The Sun-Sentinel wrote that Hollywood, Fla.'s, commissioners "are working furiously on their hot zones, trying to beat the Legislature that 'seems hell-bent on ensuring that only private' businesses can build and profit from wireless networks," as Mayor Mara Giulianti put it. Giulianti said the city rushed the plan into action in order to beat the bills now before the legislature in Tallahassee. Pembroke Pines didn't act so quickly, and now the city commissioners are debating whether to start the project at all. Not only that, the Sun-Sentinel also reported that "[a] new technology, growing in popularity, allows a computer to link to the Web anywhere a cell phone works. That would make an investment in wi-fi useless."
Grand Rapids, however, may provide an example of how the local phone company and dominant Internet service provider can work with the city, rather than at odds with it. Sally Wesorick, the city's WiFi project manager, told the Press that the city is getting assistance from SBC to run the network. "We have no intention of competing with the private sector," she said.
Similar efforts at tolerance -- if not brotherly love -- also are underway in Philadelphia, which by now has gotten more than its fill of being touted as the birthplace of the free WiFi revolution. Philadelphia, as some of you recall, last year started offering wireless access in a one-mile radius from Love Park in Center City. The idea of having a city-wide WiFi zone drove local phone giant Verizon not only to extreme distraction but straight to the statehouse in Harrisburg where it tried to get the plan outlawed.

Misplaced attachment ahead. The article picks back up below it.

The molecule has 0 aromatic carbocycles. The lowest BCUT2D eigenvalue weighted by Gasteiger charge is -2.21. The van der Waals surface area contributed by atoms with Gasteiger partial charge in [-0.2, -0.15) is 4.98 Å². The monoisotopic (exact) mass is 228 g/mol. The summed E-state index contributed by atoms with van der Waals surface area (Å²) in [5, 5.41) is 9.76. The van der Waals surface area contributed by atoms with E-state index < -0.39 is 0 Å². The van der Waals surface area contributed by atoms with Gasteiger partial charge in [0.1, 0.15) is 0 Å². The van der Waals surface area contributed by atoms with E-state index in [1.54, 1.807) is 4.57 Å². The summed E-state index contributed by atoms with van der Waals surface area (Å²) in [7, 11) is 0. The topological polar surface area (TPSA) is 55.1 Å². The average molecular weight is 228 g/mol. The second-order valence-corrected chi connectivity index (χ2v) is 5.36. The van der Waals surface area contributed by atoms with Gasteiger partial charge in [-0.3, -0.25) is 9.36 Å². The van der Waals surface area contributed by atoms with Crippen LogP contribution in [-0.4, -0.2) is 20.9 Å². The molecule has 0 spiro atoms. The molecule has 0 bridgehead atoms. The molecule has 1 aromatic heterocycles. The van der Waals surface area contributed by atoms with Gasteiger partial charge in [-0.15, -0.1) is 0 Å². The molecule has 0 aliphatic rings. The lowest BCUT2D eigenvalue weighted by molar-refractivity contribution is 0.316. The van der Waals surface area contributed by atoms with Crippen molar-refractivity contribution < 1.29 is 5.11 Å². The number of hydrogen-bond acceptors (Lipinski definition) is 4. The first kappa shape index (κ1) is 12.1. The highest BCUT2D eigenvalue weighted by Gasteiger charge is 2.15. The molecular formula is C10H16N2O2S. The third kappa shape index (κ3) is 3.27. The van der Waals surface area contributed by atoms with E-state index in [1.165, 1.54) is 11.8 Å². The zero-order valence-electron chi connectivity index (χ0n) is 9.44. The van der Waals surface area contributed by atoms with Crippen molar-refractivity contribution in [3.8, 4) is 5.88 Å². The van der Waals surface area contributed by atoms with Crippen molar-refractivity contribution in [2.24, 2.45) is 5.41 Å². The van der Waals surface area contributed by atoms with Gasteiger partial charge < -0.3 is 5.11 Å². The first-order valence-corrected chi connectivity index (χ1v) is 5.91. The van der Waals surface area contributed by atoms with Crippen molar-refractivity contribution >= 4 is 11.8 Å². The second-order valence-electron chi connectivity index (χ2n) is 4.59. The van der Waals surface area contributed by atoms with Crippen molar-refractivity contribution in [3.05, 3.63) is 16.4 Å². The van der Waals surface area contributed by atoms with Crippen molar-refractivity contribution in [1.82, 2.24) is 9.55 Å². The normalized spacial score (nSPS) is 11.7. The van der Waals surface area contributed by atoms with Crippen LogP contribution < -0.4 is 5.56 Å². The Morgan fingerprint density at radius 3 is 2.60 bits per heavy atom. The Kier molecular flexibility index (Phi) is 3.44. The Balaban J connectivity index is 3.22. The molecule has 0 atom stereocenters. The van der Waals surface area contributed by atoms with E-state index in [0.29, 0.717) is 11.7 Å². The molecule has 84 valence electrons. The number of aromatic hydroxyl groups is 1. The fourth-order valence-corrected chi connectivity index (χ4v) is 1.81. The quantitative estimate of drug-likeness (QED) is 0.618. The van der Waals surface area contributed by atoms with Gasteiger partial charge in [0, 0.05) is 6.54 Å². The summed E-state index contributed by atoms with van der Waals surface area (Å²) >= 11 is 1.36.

Verizon reached a deal with Philadelphia last December that said the company wouldn't challenge the plan, though Gov. and former Philadelphia Mayor Ed Rendell (D) subsequently signed a bill that would allow Verizon to -- as the Associated Press put it -- scuttle the project in the future.
The city's " Wireless Philadelphia" effort, meanwhile, is supposed to get going by late summer 2006 and cost approximately $20 a month, Reuters reported. That, of course, is about half the cost of a normal wireless connection. Philadelphia Mayor John Street (D) placed the city in the vanguard of the public WiFi movement, telling reporters, "People are watching all over the world to determine whether a city of 135 square miles can become one big hot spot. ... People want to be connected, and we think it is our obligation to provide that kind of access."
It might be difficult to justify this push as an "obligation." It certainly is an attractive feature to lure new residents, as I noted above. As cities continue to compete for taxpaying residents, they should keep considering whether to offer some kind of WiFi access. Telecommunications companies like Verizon are right to fear that such an effort might diminish their bottom lines, but maybe this is a necessary wake-up call to the idea that Internet access really should be cheaper. It's marvelous that approximately half the American population has easy Internet access, but there's another half, much of whom cannot afford the cost. Free or cheap wireless Internet access won't go all the way toward solving that problem, but it is a step in the right direction.